8. kyairra

    November 19, 2009 at 5:04 pm

    it really makes u cry it s sad and beautiful at tha same time

  9. Gabrielle

    November 21, 2009 at 10:36 pm

    The overall story line was good, the movie is a bit overrated. There should have been more of a story. Mariah Carey was overrated also she was barely in the movie to have been said to act so well

  10. Melissa

    November 22, 2009 at 8:46 pm

    ok, so I read the book and saw the movie. Loved each one for different reasons. The book is always better but kudos on the film. All I really want to comment on is how many people brought their young children to the viewing I saw tonight. I really can’t get over how some parents rationalize. What would ever make you think it’s ok to bring a child at an impressionable age to a film about abuse and incest??? Did they think it was a movie about a singing cat? Kinda grossed out and dissapointed. Not only was there an infant there but kids in elementary school laughing every time they heard a cuss word or the mother was abusive to Clarice. It’s a sad world we live in.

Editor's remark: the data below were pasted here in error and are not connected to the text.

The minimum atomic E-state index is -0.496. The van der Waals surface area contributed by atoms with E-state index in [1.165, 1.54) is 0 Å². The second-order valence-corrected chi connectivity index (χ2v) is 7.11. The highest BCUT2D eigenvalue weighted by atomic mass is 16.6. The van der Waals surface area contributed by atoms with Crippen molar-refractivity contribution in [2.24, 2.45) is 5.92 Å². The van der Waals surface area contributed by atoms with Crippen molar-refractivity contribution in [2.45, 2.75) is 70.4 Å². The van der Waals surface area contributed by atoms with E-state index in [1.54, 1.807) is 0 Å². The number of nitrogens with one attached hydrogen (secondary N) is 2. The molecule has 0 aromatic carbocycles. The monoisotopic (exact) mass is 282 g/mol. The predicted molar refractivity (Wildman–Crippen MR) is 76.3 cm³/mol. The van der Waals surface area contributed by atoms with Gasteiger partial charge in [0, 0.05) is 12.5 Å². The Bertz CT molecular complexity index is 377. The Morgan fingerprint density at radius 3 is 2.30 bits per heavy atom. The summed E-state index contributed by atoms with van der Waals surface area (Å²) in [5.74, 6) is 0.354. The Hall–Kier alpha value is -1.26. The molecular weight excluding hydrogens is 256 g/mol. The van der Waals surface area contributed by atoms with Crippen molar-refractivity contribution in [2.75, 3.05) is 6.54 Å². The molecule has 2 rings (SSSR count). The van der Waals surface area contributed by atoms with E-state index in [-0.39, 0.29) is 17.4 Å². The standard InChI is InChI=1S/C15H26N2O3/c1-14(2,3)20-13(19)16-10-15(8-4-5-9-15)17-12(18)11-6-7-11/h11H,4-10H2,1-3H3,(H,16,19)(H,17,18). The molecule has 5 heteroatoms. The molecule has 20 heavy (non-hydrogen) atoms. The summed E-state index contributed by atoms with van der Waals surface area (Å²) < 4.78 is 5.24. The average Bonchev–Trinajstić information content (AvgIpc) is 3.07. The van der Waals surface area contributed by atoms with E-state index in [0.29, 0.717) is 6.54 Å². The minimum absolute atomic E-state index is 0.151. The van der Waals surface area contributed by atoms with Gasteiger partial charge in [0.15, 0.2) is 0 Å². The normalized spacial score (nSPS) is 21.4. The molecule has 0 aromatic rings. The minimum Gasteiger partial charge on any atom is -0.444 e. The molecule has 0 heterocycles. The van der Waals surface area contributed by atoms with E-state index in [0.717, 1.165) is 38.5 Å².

11. Jack

    December 23, 2009 at 6:36 pm

    Who needs to go to the movies to see 2 big fat water buffalo, watch Animal Planet. People like this need Jenny Craig, this is what causes healthcare to be so expensive.

  12. Christine

    March 10, 2010 at 11:55 pm

    Jack, you are a complete and utter idiot. Your ignorance would be laughable if it wasn’t so pathetic.

  13. John

    May 6, 2010 at 5:05 pm

    Look Look …i seen the movie twice and i still do not get it. It is so over the top that all i could do was laugh at how funny this movie was. i understand the situation the girl went through but come on. its hollywood, its a movie, it was not real! the movie might have been based on a true story but they tried too hard.